Running the bulls

animal health

Mating time is just around the corner –  Anexa FVC Gordonton veterinarian Michael Shallcrass shares some advice for farmers.Michael Shallcrass

For most farmers the bull mating period has been reduced to four or five weeks, which means that cows not yet pregnant at the end of AB may only get one chance with the bull before the end of mating. It is therefore vital that you plan and execute your bull mating period as well as possible.

Bulls should come from a reputable source and arrive on farm several weeks before they start work to give them time to settle in and any issues to become apparent. Insist on bulls that have been BVD tested and vaccinated, and in an ideal world they should also be vaccinated against lepto and blackleg.

If a bull gets lame he won’t work as hard, and if he gets sick or has a temperature his sperm quality will drop. It takes up to 70 days for new healthy sperm to be produced and you don’t have time to wait for that, so any bull with any problem needs to be replaced as soon as possible. Bulls should be trained to stay in paddocks or at least not to come onto concrete yards; yes it’s more work, but it will greatly reduce the risk of them becoming lame.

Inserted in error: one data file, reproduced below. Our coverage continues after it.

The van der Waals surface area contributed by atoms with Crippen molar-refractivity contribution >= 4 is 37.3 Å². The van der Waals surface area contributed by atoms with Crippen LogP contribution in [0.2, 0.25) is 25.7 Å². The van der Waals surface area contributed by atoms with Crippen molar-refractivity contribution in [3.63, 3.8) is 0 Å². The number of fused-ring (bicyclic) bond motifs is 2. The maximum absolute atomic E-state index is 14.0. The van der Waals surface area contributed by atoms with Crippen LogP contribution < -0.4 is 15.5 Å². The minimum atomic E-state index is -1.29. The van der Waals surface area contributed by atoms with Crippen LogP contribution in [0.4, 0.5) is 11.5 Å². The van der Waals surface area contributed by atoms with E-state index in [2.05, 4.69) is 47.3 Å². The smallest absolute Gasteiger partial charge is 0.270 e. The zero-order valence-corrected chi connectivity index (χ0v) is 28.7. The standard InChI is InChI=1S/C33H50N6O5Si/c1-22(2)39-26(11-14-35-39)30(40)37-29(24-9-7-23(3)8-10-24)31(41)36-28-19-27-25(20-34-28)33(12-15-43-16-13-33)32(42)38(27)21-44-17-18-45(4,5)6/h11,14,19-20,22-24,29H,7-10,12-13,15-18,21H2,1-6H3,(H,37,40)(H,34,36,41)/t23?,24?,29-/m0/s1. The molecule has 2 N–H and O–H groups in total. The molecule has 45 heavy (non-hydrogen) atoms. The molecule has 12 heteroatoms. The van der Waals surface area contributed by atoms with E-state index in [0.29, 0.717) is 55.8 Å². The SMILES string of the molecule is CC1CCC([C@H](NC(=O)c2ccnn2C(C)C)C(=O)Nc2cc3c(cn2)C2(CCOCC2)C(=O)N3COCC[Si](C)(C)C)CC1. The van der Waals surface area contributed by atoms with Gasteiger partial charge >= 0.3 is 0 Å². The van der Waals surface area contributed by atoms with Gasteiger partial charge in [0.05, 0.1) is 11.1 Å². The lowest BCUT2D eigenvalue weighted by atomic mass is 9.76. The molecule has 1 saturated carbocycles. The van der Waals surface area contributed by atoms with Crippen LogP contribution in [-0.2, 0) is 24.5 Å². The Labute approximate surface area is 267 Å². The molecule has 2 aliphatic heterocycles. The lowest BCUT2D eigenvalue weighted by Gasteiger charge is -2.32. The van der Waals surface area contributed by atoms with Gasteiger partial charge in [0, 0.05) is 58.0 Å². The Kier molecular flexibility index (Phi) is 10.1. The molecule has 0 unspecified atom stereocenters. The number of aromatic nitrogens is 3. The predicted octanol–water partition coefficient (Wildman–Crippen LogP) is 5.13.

Bull power is another factor that needs to be considered. Historically, a long eight or ten week bull mating period could compensate for low bull numbers or poor performers, but with shorter mating periods this is no longer the case. For a 300 cow herd with average repro performance, you should have six bulls in with the herd at any one time (usually two teams of three). There should also be an equal number of spare bulls so they can be regularly rotated to keep them keen. This means that there should be at least 12 bulls on farm from about the middle of October through to around Christmas time.

We know that bulls are a pain and that they fight and dig holes and break fences, but if you have enough of them and manage them well, then you can see a big improvement in your conception rates over that period.

Right now is an excellent time to talk to your vet or consultant and discuss your bull management plan for the upcoming months.

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Number 8 Network - a community website for the rural areas northeast of Hamilton, NZ, is run by Gordonton journalist/editor Annette Taylor.

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